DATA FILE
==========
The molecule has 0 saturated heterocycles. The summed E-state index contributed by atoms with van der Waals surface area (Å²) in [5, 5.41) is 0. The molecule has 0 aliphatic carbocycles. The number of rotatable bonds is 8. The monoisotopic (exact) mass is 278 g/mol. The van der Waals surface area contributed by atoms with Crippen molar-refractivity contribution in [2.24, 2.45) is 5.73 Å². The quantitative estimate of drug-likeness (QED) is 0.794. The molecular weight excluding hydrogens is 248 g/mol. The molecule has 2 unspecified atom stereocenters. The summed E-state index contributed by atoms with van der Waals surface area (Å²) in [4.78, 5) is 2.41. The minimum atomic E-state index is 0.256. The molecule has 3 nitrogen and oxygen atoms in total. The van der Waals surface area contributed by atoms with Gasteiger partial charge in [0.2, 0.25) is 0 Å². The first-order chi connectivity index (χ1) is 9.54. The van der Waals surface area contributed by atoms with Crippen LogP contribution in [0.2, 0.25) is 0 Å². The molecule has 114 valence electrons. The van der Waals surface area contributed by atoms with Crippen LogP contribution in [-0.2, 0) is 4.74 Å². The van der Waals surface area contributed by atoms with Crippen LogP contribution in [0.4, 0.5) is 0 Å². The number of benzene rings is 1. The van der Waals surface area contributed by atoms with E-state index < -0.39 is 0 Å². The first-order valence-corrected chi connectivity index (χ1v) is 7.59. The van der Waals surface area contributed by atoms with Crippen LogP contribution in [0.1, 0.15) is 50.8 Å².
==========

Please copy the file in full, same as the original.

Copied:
The molecule has 0 saturated heterocycles. The summed E-state index contributed by atoms with van der Waals surface area (Å²) in [5, 5.41) is 0. The molecule has 0 aliphatic carbocycles. The number of rotatable bonds is 8. The monoisotopic (exact) mass is 278 g/mol. The van der Waals surface area contributed by atoms with Crippen molar-refractivity contribution in [2.24, 2.45) is 5.73 Å². The quantitative estimate of drug-likeness (QED) is 0.794. The molecular weight excluding hydrogens is 248 g/mol. The molecule has 2 unspecified atom stereocenters. The summed E-state index contributed by atoms with van der Waals surface area (Å²) in [4.78, 5) is 2.41. The minimum atomic E-state index is 0.256. The molecule has 3 nitrogen and oxygen atoms in total. The van der Waals surface area contributed by atoms with Gasteiger partial charge in [0.2, 0.25) is 0 Å². The first-order chi connectivity index (χ1) is 9.54. The van der Waals surface area contributed by atoms with Crippen LogP contribution in [0.2, 0.25) is 0 Å². The molecule has 114 valence electrons. The van der Waals surface area contributed by atoms with Crippen LogP contribution in [-0.2, 0) is 4.74 Å². The van der Waals surface area contributed by atoms with Crippen LogP contribution in [0.4, 0.5) is 0 Å². The number of benzene rings is 1. The van der Waals surface area contributed by atoms with E-state index < -0.39 is 0 Å². The first-order valence-corrected chi connectivity index (χ1v) is 7.59. The van der Waals surface area contributed by atoms with Crippen LogP contribution in [0.1, 0.15) is 50.8 Å².